Now, go out and play, buy a coke and a donut from nice Mr McDonald, and I’ll tell you the second part of the story when you come back. And, Alfie, leave that water pistol in here, please.
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Well, it’s now here and now. The only person left who has a whaling factory is Mr Toyota. It’s a small one, getting a bit old and crockety, and he’s just been blowing up small whales, called minkes, and doing biology with them. too. He shot a few fin whales, just to see what they were eating, but they were too heavy for his winch to haul up onto his factory-ship. He was thinking “I must sell or scuttle this one and buy a bigger and faster one so that I can blow-up both minke and fin whales, and perhaps one day even blue whales – what joy! But he has a d-i-l-e-m-m-a. Shall I start mining them soon – and make money quickly – or, right now, or after waiting a little longer, then blow them up sustainably and make less money every year but for more years? Or shall I wait until they are optimal and then mine them and make lots more money. He did some quick sums. He reckoned a big fin whale was worth $100,000. His advisors told him that a sustainable annual catch from 80,000 fin whales would be a bit less than 3000, so that would be worth at least $200 million if he could sell it all instead of dumping all that good whalemeat in a landfill as that funny man in Iceland had done. (Actually My Toyoto thought in Yen but I don’t want to make it more complicated for you). That seemed like a lot of money, but it would cost a lot to send several ships to the South Pole and back, pay their crews, buy the new biofuels, charter a big ship to shuttle the meat and spare fuel back and forth to Tokyo, not to mention the bucksheesh (look up your Persian dictionaries, dear boys and girls. Signor Leonardo da Vinci, perverse man that he was, wrote it backwards in his journal) to the many people who helped him with the paperwork. Mr Toyota has had this hobby for so long it’s now sort of traditional, like Carnival or Chinese New Year. But keeping up traditions, even new ones, is costly – there’s the fancy costumes, the fares to exotic places, the tuna-sushi dinners, the hand-outs everyone holds their hands out for. It’s hard.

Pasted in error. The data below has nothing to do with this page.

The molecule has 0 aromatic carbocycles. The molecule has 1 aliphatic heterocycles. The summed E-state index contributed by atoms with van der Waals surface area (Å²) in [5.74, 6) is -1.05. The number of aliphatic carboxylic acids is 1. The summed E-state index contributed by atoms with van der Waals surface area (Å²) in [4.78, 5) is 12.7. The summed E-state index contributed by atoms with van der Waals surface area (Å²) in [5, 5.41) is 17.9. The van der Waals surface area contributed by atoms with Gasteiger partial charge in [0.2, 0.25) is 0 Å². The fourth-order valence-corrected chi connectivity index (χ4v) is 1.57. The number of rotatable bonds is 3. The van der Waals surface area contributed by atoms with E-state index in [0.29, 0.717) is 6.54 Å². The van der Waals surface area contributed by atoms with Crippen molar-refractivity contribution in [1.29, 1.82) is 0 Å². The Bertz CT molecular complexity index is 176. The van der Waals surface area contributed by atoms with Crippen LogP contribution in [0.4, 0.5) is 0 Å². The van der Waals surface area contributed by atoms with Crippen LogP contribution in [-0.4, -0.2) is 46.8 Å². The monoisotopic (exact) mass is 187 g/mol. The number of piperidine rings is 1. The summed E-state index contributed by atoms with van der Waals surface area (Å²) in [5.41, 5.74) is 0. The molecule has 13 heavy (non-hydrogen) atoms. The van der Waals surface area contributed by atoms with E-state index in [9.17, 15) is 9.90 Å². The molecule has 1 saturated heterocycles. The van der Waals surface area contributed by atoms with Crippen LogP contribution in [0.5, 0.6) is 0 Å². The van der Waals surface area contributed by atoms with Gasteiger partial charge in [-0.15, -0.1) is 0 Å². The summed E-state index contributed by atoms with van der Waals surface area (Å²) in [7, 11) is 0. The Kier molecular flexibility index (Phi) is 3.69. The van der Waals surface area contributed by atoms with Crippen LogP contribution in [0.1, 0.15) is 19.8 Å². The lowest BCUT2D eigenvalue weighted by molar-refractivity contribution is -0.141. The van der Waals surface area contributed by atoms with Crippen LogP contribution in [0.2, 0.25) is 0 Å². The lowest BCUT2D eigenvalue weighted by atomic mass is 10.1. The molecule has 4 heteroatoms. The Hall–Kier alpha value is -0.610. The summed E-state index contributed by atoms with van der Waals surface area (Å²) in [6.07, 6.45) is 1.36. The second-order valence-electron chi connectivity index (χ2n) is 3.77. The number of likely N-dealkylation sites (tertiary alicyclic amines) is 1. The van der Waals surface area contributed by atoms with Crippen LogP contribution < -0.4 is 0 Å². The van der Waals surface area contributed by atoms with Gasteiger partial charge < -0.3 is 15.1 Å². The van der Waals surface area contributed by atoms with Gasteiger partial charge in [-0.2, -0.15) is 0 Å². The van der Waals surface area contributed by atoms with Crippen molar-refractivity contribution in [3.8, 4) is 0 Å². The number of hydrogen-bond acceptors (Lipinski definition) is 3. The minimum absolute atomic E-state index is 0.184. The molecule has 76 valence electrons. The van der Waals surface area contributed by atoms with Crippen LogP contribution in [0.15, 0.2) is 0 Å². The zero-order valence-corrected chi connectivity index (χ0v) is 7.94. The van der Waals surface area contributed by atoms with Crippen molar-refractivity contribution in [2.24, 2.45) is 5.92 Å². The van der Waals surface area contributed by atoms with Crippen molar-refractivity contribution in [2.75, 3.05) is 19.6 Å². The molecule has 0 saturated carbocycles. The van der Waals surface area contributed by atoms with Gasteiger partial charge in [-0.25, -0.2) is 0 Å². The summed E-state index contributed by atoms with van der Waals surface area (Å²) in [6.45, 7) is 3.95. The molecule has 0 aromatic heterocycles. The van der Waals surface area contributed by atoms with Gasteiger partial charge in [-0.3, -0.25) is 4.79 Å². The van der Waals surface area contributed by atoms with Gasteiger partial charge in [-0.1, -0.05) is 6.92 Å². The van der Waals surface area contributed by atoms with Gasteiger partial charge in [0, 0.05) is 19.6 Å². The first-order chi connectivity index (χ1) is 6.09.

What he decides to do will depend on the rate of (compound) interest his bank will charge on the money he will have to borrow to buy a bigger ship, that, he thinks, might cost him $100 million. But lucky Mr Toyota lives in a Welfare State and he can be given money by his Government to help him in his enterprise and bail him out id need be – like using a bucket to scoop water out of a leaking, maybe sinking, ship - as they do in America with failed financial institutions as they call their enormous casinos. But how much, how much?  The banks’ rate of interest on loans might change for the worse if he waits; his Government might decide to do something else with its – his, our - money, such as prospecting for gold or copper, help run a war, plant oil-palms or increase retirement pensions. As Mr Sam Goldwyn, the famous American producer of movies is supposed to have said: “Prediction is hard, especially of the future!”

So, Mr Toyota is still thinking about all this; it makes his head hurt. He doesn’t really want to wait many more years, so it’s probably now or never. He could just sell his little factory-ship, sink it accidentally on purpose and collect the insurance, convert it inyo a floating hotel with resident ghosts, or do something completely different, - such as build automobiles - and have a simpler and perhaps more interesting, less risky life. He thinks maybe he should go ask his friends in America, New Zealand and Chile and some other romantic places for advice. But he must, like all of you, and everyone else, make his or her own decisions about Life and Everything.

Will the fin whales, or Mr Toyota, life happily ever after? Next Friday I’ll tell you a story about happiness. And neuroscience – the study of brains. And about what whales do with their enormous brains.